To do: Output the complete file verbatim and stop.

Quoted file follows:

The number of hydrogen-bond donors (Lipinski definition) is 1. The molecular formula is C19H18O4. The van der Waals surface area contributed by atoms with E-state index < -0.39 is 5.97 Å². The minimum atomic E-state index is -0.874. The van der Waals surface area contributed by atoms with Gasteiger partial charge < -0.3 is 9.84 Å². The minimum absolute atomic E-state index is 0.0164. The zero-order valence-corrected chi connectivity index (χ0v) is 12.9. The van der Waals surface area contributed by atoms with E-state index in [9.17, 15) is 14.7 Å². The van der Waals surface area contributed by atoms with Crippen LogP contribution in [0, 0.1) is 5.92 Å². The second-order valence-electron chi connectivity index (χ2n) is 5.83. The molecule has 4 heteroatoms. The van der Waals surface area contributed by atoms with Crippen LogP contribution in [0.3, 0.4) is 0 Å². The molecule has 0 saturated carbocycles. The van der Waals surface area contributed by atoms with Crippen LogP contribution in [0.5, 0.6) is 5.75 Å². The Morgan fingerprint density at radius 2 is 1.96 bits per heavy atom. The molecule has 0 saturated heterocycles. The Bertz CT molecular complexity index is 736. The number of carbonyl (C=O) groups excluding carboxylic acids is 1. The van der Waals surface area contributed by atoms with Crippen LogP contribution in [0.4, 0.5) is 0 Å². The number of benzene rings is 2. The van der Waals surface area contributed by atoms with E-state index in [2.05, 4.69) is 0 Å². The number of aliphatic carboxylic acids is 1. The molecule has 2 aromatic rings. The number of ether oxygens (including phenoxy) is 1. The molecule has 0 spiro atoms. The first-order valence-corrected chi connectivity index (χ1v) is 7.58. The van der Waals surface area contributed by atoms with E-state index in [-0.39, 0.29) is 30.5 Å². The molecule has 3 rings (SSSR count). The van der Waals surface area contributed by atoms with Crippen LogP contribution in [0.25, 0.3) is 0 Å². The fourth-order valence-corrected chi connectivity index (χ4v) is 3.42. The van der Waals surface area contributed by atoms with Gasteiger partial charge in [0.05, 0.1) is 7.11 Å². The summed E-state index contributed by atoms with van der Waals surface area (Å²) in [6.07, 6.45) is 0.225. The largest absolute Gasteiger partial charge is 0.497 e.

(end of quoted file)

The number of hydrogen-bond donors (Lipinski definition) is 1. The molecular formula is C19H18O4. The van der Waals surface area contributed by atoms with E-state index < -0.39 is 5.97 Å². The minimum atomic E-state index is -0.874. The van der Waals surface area contributed by atoms with Gasteiger partial charge < -0.3 is 9.84 Å². The minimum absolute atomic E-state index is 0.0164. The zero-order valence-corrected chi connectivity index (χ0v) is 12.9. The van der Waals surface area contributed by atoms with E-state index in [9.17, 15) is 14.7 Å². The van der Waals surface area contributed by atoms with Crippen LogP contribution in [0, 0.1) is 5.92 Å². The second-order valence-electron chi connectivity index (χ2n) is 5.83. The molecule has 4 heteroatoms. The van der Waals surface area contributed by atoms with Crippen LogP contribution in [0.3, 0.4) is 0 Å². The molecule has 0 saturated carbocycles. The van der Waals surface area contributed by atoms with Crippen LogP contribution in [0.5, 0.6) is 5.75 Å². The Morgan fingerprint density at radius 2 is 1.96 bits per heavy atom. The molecule has 0 saturated heterocycles. The Bertz CT molecular complexity index is 736. The number of carbonyl (C=O) groups excluding carboxylic acids is 1. The van der Waals surface area contributed by atoms with Crippen LogP contribution in [0.4, 0.5) is 0 Å². The number of benzene rings is 2. The van der Waals surface area contributed by atoms with E-state index in [2.05, 4.69) is 0 Å². The number of aliphatic carboxylic acids is 1. The molecule has 2 aromatic rings. The number of ether oxygens (including phenoxy) is 1. The molecule has 0 spiro atoms. The first-order valence-corrected chi connectivity index (χ1v) is 7.58. The van der Waals surface area contributed by atoms with E-state index in [-0.39, 0.29) is 30.5 Å². The molecule has 3 rings (SSSR count). The van der Waals surface area contributed by atoms with Crippen LogP contribution in [0.25, 0.3) is 0 Å². The fourth-order valence-corrected chi connectivity index (χ4v) is 3.42. The van der Waals surface area contributed by atoms with Gasteiger partial charge in [0.05, 0.1) is 7.11 Å². The summed E-state index contributed by atoms with van der Waals surface area (Å²) in [6.07, 6.45) is 0.225. The largest absolute Gasteiger partial charge is 0.497 e.